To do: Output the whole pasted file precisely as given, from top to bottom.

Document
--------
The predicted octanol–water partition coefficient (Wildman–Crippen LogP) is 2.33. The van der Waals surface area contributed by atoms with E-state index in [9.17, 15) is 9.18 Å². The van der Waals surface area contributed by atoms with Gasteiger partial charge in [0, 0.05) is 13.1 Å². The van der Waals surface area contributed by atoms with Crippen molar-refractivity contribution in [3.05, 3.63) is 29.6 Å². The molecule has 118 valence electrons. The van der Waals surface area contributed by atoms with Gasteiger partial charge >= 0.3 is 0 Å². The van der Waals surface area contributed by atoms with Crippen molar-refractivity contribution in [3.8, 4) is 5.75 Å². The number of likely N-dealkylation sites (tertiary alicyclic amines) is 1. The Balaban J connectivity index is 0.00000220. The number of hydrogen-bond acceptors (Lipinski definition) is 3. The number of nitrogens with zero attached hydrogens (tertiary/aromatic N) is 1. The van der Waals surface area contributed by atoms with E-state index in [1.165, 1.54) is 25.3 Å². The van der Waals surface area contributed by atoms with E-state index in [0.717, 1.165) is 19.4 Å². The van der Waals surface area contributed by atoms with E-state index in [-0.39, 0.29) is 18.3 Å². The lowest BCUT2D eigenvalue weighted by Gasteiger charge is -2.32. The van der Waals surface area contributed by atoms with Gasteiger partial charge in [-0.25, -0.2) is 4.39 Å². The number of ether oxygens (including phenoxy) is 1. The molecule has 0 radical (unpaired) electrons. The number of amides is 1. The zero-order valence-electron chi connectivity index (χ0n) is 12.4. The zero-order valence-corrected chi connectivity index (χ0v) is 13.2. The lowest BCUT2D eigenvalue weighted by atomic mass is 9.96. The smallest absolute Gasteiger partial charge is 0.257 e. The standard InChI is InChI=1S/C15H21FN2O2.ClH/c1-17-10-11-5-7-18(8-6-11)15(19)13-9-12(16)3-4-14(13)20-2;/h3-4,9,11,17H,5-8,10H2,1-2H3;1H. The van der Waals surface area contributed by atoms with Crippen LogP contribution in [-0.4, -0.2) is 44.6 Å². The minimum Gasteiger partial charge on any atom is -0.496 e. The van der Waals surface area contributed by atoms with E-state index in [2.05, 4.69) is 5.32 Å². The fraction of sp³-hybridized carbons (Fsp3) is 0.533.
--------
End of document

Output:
The predicted octanol–water partition coefficient (Wildman–Crippen LogP) is 2.33. The van der Waals surface area contributed by atoms with E-state index in [9.17, 15) is 9.18 Å². The van der Waals surface area contributed by atoms with Gasteiger partial charge in [0, 0.05) is 13.1 Å². The van der Waals surface area contributed by atoms with Crippen molar-refractivity contribution in [3.05, 3.63) is 29.6 Å². The molecule has 118 valence electrons. The van der Waals surface area contributed by atoms with Gasteiger partial charge >= 0.3 is 0 Å². The van der Waals surface area contributed by atoms with Crippen molar-refractivity contribution in [3.8, 4) is 5.75 Å². The number of likely N-dealkylation sites (tertiary alicyclic amines) is 1. The Balaban J connectivity index is 0.00000220. The number of hydrogen-bond acceptors (Lipinski definition) is 3. The number of nitrogens with zero attached hydrogens (tertiary/aromatic N) is 1. The van der Waals surface area contributed by atoms with E-state index in [1.165, 1.54) is 25.3 Å². The van der Waals surface area contributed by atoms with E-state index in [0.717, 1.165) is 19.4 Å². The van der Waals surface area contributed by atoms with E-state index in [-0.39, 0.29) is 18.3 Å². The lowest BCUT2D eigenvalue weighted by Gasteiger charge is -2.32. The van der Waals surface area contributed by atoms with Gasteiger partial charge in [-0.25, -0.2) is 4.39 Å². The number of ether oxygens (including phenoxy) is 1. The molecule has 0 radical (unpaired) electrons. The number of amides is 1. The zero-order valence-electron chi connectivity index (χ0n) is 12.4. The zero-order valence-corrected chi connectivity index (χ0v) is 13.2. The lowest BCUT2D eigenvalue weighted by atomic mass is 9.96. The smallest absolute Gasteiger partial charge is 0.257 e. The standard InChI is InChI=1S/C15H21FN2O2.ClH/c1-17-10-11-5-7-18(8-6-11)15(19)13-9-12(16)3-4-14(13)20-2;/h3-4,9,11,17H,5-8,10H2,1-2H3;1H. The van der Waals surface area contributed by atoms with Crippen LogP contribution in [-0.4, -0.2) is 44.6 Å². The minimum Gasteiger partial charge on any atom is -0.496 e. The van der Waals surface area contributed by atoms with E-state index in [2.05, 4.69) is 5.32 Å². The fraction of sp³-hybridized carbons (Fsp3) is 0.533.